Microwave ablation (MWA) is a minimally invasive technique increasingly used for thermal therapy of liver tumors. Effective MWA requires efficient interstitial antennas that destroy tumors and a margin of healthy tissue, in situ, while minimizing damage to the rest of the organ. Previously, we presented a method for optimizing MWA antenna designs by coupling finite element method models of antennas with a real-coded, multiobjective genetic algorithm. We utilized this procedure to optimize the design of a minimally invasive choke antenna that can be used to create near-spherical ablation zones of adjustable size (radius 1–2 cm) by adjusting treatment durations and a sliding structure of the antenna. Computational results were validated with experiments in ex vivo bovine liver. The optimization procedure yielded antennas with reflection coefficients below −30 dB, which were capable of creating spherical ablation zones up to 2 cm in radius using 100 W input power at 2.45 GHz with treatment durations under 2 min.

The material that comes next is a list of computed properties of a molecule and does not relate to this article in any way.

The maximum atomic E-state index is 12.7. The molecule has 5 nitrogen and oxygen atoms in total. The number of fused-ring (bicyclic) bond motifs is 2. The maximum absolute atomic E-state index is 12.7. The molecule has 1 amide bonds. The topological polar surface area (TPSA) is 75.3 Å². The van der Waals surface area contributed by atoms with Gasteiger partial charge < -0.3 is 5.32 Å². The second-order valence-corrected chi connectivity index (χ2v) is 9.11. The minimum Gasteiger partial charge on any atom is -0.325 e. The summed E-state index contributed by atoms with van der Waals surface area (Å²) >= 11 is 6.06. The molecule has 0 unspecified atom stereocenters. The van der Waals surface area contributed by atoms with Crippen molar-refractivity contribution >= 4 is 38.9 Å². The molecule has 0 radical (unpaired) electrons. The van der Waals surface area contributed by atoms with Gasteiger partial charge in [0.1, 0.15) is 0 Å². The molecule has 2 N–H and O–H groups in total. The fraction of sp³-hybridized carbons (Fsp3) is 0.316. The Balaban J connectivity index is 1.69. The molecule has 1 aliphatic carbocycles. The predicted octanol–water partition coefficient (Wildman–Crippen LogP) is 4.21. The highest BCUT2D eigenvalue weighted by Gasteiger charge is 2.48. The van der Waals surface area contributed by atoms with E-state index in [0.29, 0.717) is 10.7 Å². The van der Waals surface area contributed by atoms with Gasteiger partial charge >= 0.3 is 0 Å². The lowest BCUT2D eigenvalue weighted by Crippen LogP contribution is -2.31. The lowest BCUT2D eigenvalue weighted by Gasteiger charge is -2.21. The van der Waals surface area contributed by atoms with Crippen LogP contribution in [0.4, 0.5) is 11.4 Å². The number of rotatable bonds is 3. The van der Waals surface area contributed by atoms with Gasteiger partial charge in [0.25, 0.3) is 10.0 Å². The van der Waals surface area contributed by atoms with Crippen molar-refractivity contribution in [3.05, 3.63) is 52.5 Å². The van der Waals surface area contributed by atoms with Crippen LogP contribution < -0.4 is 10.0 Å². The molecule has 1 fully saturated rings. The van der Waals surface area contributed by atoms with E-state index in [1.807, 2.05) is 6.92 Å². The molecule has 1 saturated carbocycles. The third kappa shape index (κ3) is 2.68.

- algorithms (GAs)
- finite element methods (FEMs)
- microwave antennas
ASJC Scopus subject areas
- Biomedical Engineering